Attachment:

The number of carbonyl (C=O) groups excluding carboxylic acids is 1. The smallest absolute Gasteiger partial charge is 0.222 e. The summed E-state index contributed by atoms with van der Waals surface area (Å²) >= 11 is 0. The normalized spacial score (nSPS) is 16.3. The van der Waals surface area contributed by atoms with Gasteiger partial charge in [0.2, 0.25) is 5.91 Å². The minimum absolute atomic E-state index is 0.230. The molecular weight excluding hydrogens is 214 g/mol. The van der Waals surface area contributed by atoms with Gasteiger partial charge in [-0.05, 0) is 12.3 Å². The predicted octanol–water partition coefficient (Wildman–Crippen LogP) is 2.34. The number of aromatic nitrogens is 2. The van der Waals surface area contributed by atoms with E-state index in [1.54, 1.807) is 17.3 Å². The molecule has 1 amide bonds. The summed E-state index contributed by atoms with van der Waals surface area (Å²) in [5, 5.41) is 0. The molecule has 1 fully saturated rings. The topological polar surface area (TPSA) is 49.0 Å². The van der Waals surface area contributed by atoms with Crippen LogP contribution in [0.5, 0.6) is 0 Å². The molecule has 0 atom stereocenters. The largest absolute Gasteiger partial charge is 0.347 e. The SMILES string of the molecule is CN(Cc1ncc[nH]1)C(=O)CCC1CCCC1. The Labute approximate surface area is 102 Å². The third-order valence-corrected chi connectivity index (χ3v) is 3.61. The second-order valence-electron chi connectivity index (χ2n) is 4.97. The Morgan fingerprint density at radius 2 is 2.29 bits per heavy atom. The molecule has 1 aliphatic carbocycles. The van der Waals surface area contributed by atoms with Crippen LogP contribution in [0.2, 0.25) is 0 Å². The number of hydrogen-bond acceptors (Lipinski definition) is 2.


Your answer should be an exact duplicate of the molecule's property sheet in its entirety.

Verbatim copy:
The number of carbonyl (C=O) groups excluding carboxylic acids is 1. The smallest absolute Gasteiger partial charge is 0.222 e. The summed E-state index contributed by atoms with van der Waals surface area (Å²) >= 11 is 0. The normalized spacial score (nSPS) is 16.3. The van der Waals surface area contributed by atoms with Gasteiger partial charge in [0.2, 0.25) is 5.91 Å². The minimum absolute atomic E-state index is 0.230. The molecular weight excluding hydrogens is 214 g/mol. The van der Waals surface area contributed by atoms with Gasteiger partial charge in [-0.05, 0) is 12.3 Å². The predicted octanol–water partition coefficient (Wildman–Crippen LogP) is 2.34. The number of aromatic nitrogens is 2. The van der Waals surface area contributed by atoms with E-state index in [1.54, 1.807) is 17.3 Å². The molecule has 1 amide bonds. The summed E-state index contributed by atoms with van der Waals surface area (Å²) in [5, 5.41) is 0. The molecule has 1 fully saturated rings. The topological polar surface area (TPSA) is 49.0 Å². The van der Waals surface area contributed by atoms with Crippen LogP contribution in [0.5, 0.6) is 0 Å². The molecule has 0 atom stereocenters. The largest absolute Gasteiger partial charge is 0.347 e. The SMILES string of the molecule is CN(Cc1ncc[nH]1)C(=O)CCC1CCCC1. The Labute approximate surface area is 102 Å². The third-order valence-corrected chi connectivity index (χ3v) is 3.61. The second-order valence-electron chi connectivity index (χ2n) is 4.97. The Morgan fingerprint density at radius 2 is 2.29 bits per heavy atom. The molecule has 1 aliphatic carbocycles. The van der Waals surface area contributed by atoms with Crippen LogP contribution in [0.2, 0.25) is 0 Å². The number of hydrogen-bond acceptors (Lipinski definition) is 2.